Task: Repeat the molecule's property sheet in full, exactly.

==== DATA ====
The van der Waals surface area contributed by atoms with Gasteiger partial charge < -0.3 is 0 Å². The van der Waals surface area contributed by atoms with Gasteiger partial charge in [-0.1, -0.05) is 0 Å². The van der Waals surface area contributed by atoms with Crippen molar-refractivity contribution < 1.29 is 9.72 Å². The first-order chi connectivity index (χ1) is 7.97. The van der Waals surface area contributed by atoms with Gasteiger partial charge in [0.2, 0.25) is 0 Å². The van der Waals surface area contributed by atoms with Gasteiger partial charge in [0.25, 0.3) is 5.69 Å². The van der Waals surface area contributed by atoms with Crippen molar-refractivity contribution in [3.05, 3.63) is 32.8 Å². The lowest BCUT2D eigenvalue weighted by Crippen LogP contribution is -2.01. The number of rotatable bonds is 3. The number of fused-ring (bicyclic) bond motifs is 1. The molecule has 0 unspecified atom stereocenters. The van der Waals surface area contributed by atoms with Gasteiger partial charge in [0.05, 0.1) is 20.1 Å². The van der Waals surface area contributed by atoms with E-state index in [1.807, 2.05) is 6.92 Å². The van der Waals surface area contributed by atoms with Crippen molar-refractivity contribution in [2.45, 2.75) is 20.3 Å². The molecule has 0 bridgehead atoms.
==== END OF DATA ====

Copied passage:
The van der Waals surface area contributed by atoms with Gasteiger partial charge < -0.3 is 0 Å². The van der Waals surface area contributed by atoms with Gasteiger partial charge in [-0.1, -0.05) is 0 Å². The van der Waals surface area contributed by atoms with Crippen molar-refractivity contribution < 1.29 is 9.72 Å². The first-order chi connectivity index (χ1) is 7.97. The van der Waals surface area contributed by atoms with Gasteiger partial charge in [0.2, 0.25) is 0 Å². The van der Waals surface area contributed by atoms with Gasteiger partial charge in [0.25, 0.3) is 5.69 Å². The van der Waals surface area contributed by atoms with Crippen molar-refractivity contribution in [3.05, 3.63) is 32.8 Å². The lowest BCUT2D eigenvalue weighted by Crippen LogP contribution is -2.01. The number of rotatable bonds is 3. The number of fused-ring (bicyclic) bond motifs is 1. The molecule has 0 unspecified atom stereocenters. The van der Waals surface area contributed by atoms with Gasteiger partial charge in [0.05, 0.1) is 20.1 Å². The van der Waals surface area contributed by atoms with E-state index in [1.807, 2.05) is 6.92 Å². The van der Waals surface area contributed by atoms with Crippen molar-refractivity contribution in [2.45, 2.75) is 20.3 Å². The molecule has 0 bridgehead atoms.